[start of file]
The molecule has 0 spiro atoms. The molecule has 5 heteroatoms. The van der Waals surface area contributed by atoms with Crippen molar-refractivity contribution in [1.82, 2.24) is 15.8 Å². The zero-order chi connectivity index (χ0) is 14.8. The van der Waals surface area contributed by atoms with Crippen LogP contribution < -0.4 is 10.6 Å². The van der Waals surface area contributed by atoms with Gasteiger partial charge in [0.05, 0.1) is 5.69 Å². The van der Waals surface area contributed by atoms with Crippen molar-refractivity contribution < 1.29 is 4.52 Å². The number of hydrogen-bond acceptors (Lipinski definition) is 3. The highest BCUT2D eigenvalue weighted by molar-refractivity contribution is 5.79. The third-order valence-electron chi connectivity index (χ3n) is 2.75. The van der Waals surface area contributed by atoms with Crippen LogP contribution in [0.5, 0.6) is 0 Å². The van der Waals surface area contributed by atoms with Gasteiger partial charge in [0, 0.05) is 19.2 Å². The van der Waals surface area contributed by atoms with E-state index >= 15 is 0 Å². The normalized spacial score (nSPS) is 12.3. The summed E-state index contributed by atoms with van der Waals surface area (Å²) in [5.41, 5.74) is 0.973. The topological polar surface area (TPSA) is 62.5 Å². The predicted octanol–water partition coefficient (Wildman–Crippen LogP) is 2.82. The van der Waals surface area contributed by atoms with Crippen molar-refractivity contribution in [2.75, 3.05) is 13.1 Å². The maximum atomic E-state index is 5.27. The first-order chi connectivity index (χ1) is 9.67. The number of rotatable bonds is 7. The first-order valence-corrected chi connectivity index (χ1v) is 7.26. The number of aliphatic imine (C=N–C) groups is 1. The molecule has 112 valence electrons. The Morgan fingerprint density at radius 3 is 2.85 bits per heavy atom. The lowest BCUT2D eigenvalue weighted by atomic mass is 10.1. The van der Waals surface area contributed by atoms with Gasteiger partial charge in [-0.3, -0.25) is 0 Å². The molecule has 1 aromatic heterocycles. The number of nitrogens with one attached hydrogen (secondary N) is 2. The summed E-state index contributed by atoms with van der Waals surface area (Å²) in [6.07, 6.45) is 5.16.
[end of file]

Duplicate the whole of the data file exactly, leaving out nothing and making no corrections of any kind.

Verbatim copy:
The molecule has 0 spiro atoms. The molecule has 5 heteroatoms. The van der Waals surface area contributed by atoms with Crippen molar-refractivity contribution in [1.82, 2.24) is 15.8 Å². The zero-order chi connectivity index (χ0) is 14.8. The van der Waals surface area contributed by atoms with Crippen LogP contribution < -0.4 is 10.6 Å². The van der Waals surface area contributed by atoms with Gasteiger partial charge in [0.05, 0.1) is 5.69 Å². The van der Waals surface area contributed by atoms with Crippen molar-refractivity contribution < 1.29 is 4.52 Å². The number of hydrogen-bond acceptors (Lipinski definition) is 3. The highest BCUT2D eigenvalue weighted by molar-refractivity contribution is 5.79. The third-order valence-electron chi connectivity index (χ3n) is 2.75. The van der Waals surface area contributed by atoms with Crippen LogP contribution in [0.5, 0.6) is 0 Å². The van der Waals surface area contributed by atoms with Gasteiger partial charge in [0, 0.05) is 19.2 Å². The van der Waals surface area contributed by atoms with E-state index >= 15 is 0 Å². The normalized spacial score (nSPS) is 12.3. The summed E-state index contributed by atoms with van der Waals surface area (Å²) in [5.41, 5.74) is 0.973. The topological polar surface area (TPSA) is 62.5 Å². The predicted octanol–water partition coefficient (Wildman–Crippen LogP) is 2.82. The van der Waals surface area contributed by atoms with Crippen molar-refractivity contribution in [2.75, 3.05) is 13.1 Å². The maximum atomic E-state index is 5.27. The first-order chi connectivity index (χ1) is 9.67. The number of rotatable bonds is 7. The first-order valence-corrected chi connectivity index (χ1v) is 7.26. The number of aliphatic imine (C=N–C) groups is 1. The molecule has 112 valence electrons. The Morgan fingerprint density at radius 3 is 2.85 bits per heavy atom. The lowest BCUT2D eigenvalue weighted by atomic mass is 10.1. The van der Waals surface area contributed by atoms with Gasteiger partial charge in [-0.3, -0.25) is 0 Å². The molecule has 1 aromatic heterocycles. The number of nitrogens with one attached hydrogen (secondary N) is 2. The summed E-state index contributed by atoms with van der Waals surface area (Å²) in [6.07, 6.45) is 5.16.